Just a few days ago, RED-NECKED PHALAROPES were reported in Kenai Fjords National Park. Tasha spotted four near the breakwater by the Alaska Sealife Center this afternoon. Thanks to her hot tip, I was able to refind three, including a juvenile.
The birds were riding the incoming waves and the sloshing rebound off the shore. I saw one dive underneath a particularly large wave, then bob right back up. They were in constant motion, like a wind-up toy, feeding in the ribbons of detritus, quickly picking out zooplankton, tiny crustaceans, and mollusks.
The adults were molting into winter plumage, but retained a bit of reddish color on the neck. The juvenile wore a dark crown that covered her entire head, and was otherwise brown, black, white, and gray. She was larger than the nearby male.
The smallest of the three species of Phalaropes, only 6 to 8” long with a 14-15” wingspan, this shorebird spends most of its life on the open ocean. It breeds in tundra ponds in Alaska and northern Canada, then migrates down the Pacific coast to overwinter on the ocean off the coast of South America.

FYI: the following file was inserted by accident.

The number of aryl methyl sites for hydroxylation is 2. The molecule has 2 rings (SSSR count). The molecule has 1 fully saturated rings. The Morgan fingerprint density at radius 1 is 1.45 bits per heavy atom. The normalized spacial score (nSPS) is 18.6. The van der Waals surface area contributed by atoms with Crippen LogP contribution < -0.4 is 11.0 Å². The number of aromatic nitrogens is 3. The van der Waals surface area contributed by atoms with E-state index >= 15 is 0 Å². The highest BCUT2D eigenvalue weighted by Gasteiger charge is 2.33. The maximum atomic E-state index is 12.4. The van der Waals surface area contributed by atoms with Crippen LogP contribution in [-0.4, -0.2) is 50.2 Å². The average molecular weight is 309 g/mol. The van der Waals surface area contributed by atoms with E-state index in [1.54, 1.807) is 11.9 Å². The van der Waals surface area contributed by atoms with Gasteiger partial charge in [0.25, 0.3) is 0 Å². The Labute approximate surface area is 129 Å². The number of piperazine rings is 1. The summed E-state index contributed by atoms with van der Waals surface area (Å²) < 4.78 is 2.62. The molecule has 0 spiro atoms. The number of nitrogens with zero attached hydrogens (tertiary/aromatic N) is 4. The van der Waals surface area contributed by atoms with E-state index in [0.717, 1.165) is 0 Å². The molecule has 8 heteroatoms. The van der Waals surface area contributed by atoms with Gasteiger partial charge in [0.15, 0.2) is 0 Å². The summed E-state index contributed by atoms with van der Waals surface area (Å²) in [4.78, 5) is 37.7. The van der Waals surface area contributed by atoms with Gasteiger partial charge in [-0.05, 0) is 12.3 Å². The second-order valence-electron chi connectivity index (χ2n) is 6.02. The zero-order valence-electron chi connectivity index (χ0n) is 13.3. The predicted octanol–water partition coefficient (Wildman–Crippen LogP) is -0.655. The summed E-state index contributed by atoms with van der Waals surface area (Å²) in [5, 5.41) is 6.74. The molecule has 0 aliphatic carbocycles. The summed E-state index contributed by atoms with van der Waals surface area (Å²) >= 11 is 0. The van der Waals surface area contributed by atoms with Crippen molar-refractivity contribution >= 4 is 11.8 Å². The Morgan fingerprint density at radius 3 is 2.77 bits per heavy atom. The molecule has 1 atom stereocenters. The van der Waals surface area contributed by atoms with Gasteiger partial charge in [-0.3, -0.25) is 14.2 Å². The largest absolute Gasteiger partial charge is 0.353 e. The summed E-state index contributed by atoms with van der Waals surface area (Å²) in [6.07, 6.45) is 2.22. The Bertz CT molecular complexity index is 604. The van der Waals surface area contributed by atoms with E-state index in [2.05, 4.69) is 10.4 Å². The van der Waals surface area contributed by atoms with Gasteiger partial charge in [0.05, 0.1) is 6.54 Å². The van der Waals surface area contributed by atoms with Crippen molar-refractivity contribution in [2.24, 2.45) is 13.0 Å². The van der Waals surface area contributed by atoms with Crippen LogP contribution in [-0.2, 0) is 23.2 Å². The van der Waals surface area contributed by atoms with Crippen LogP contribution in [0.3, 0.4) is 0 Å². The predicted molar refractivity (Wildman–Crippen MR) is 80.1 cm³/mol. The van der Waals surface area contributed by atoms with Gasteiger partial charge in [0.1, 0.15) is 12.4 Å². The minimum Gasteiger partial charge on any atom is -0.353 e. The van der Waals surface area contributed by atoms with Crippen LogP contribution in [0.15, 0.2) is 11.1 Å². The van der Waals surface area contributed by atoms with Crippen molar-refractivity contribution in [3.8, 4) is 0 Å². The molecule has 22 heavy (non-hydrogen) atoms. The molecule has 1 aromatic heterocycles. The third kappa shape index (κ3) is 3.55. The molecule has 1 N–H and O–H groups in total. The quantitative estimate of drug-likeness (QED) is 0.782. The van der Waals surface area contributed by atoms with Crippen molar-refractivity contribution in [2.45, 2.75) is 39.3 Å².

The female is larger, has brighter plumage, and after laying her four eggs, leaves to let the male incubate and care for the young. There must be some evolutionary advantage to this, as so many males of other species seem to benefit from this strategy. Instead of considered “normal” this is called a “switch of traditional roles”. Party on, little lady!
Info gleaned from the Wildlife Journal Junior http://www.nhptv.org/wild/redneckedphalarope.asp
Also of note, this afternoon I received a report of a juvenile SAW-WHET OWL being mobbed by fearless NUTHATCHES and CHICKADEES. I arrived late and missed it. Perhaps that diminutive little guy was in my spruce yesterday, causing a similar disturbance in the Universe as we know it.
Seward Sporadic Bird Report Reporter